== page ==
Why Study English at UW?

English graduates can do anything. In a culture increasingly driven by information and its communication, we stand at the hub. Trained in the understanding of how words work, and how we make meaning in the world-or how the world makes meaning through us-English majors are uniquely prepared for the twenty-first-century. (See our Goals and Objectives. Lovers of literature, professional writers, authors, theorists, we are ready to lead in any profession where critical, creative, and communicative abilities matter-which is pretty much everything.

Explore Our Degree

But don’t trust us. Listen to the experts:

JobBound.com: "An English major with good work experience, who can think critically and write effectively, is a very attractive candidate."

For a career in academia, focus on the area of English studies in which you want to proceed. Most English PhD's presume extensive experience in literature in your major, and also substantial work in a foreign language. You might pursue a minor in an additional English field.

For a career in technical writing, select electives in composition and professional writing (beyond 1010 and 2020), or add the professional writing minor. Do a professional writing internship.

For a career in creative writing, take as many creative writing courses as you can, perhaps through the creative writing minor.

For a career in law, medicine, business, entertainment . . . amass critical skills in literature classes, and writing skills in professional or creative writing.

We welcome your visit to the Department of English.  Please go to campus visits to schedule a visit today.


Stephen Watt (MA 1975): "I'm a UW English graduate and I write, teach, and administer a large program as a professor of English and associate dean at Indiana University in Bloomington.  So, I actually have three jobs—all different, all challenging, all enormously satisfying.  My career as a scholar has led me to England often and to Ireland and Northern Ireland almost a dozen times to work in archives and lecture.  Like the pleasure of reading great texts and then trying to write cogently about them, teaching has its own unique pleasures, perhaps the most gratifying of which are to rise to the intellectual challenge of teaching advanced students and, later, to watch them succeed.  But my other job as an administrator is equally rewarding, and when I was in school I knew very little about this professional opportunity or 'career path.'  Most of the assistant deans with whom I work have advanced degrees in the humanities.  These talented professionals manage everything from the curriculum to academic advising, from programmatic initiatives to the funding of scholarships, fellowships, and conferences.  Colleges and universities recruit people who communicate clearly, think critically, and are committed to students.  And, if you love the intellectual and cultural environment of the university, as I do, academic administration might be something to consider."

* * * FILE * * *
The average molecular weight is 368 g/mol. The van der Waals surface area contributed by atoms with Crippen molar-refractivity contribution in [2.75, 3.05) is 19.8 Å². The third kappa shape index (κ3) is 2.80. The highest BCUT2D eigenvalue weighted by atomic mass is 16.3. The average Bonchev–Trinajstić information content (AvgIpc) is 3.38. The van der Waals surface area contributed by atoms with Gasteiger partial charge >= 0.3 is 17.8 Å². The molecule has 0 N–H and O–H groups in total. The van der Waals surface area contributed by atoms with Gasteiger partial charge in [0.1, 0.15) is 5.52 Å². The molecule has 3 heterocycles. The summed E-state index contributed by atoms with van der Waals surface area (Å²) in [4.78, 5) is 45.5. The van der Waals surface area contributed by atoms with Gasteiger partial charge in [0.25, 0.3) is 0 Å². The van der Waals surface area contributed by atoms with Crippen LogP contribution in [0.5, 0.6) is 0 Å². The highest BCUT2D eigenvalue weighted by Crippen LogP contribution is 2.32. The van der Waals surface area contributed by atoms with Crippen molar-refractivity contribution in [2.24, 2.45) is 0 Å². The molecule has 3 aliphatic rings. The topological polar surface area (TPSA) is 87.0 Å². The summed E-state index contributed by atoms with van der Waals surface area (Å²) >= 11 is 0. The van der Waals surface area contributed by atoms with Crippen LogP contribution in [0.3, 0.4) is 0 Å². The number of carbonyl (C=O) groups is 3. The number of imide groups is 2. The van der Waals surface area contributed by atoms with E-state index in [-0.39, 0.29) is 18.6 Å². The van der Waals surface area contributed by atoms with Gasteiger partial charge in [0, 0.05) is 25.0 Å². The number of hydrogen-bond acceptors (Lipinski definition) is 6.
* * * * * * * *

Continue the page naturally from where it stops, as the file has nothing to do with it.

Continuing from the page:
Foster Thomas, higher education consultants: “There is a reason why these candidates get snapped up by the likes of Goldman Sachs and McKinsey and, eventually, Columbia Business School. The reason is this: Strong critical thinking and leadership skills.”

The Chronicle for Higher Education: “The liberal arts always situate graduates on the road for success. More Fortune 500 CEOs have had liberal arts BA's than professional degrees. The same is true of doctors and lawyers. And we know the road to research science most often comes through a liberal arts experience.”

CNN Money: “Strong communications skills are the single most important attribute a [job] candidate can have and also the one most lacking among job applicants.”

Tamara Linse (BA 2000, MA 2002): "I'm a UW English graduate, and I have done a lot of things with my degree. (UW English rocks!) Development, which means I use my writing, editing, and marketing skills to help a nonprofit raise money. Technical editing for an environmental firm, where I edited single-page proposals to thousand-page reports. Creative writing, including short stories and novels.  Freelance writing and editing, where I swooped in to save the day—or served as a mercenary, depending on how you look it at.  Think about it: you are helping people change their worlds."


Vivek Wadwha, Director of Research at the Center for Entrepreneurship and Research Commercialization at Duke University:

"When students asked what subjects they should major in to become a tech entrepreneur, I used to say engineering, mathematics, and science—because an education in these fields is the prerequisite for innovation, and because engineers make the best entrepreneurs. That was several years ago.It takes artists, musicians, and psychologists working side by side with engineers to build products as elegant as the iPad."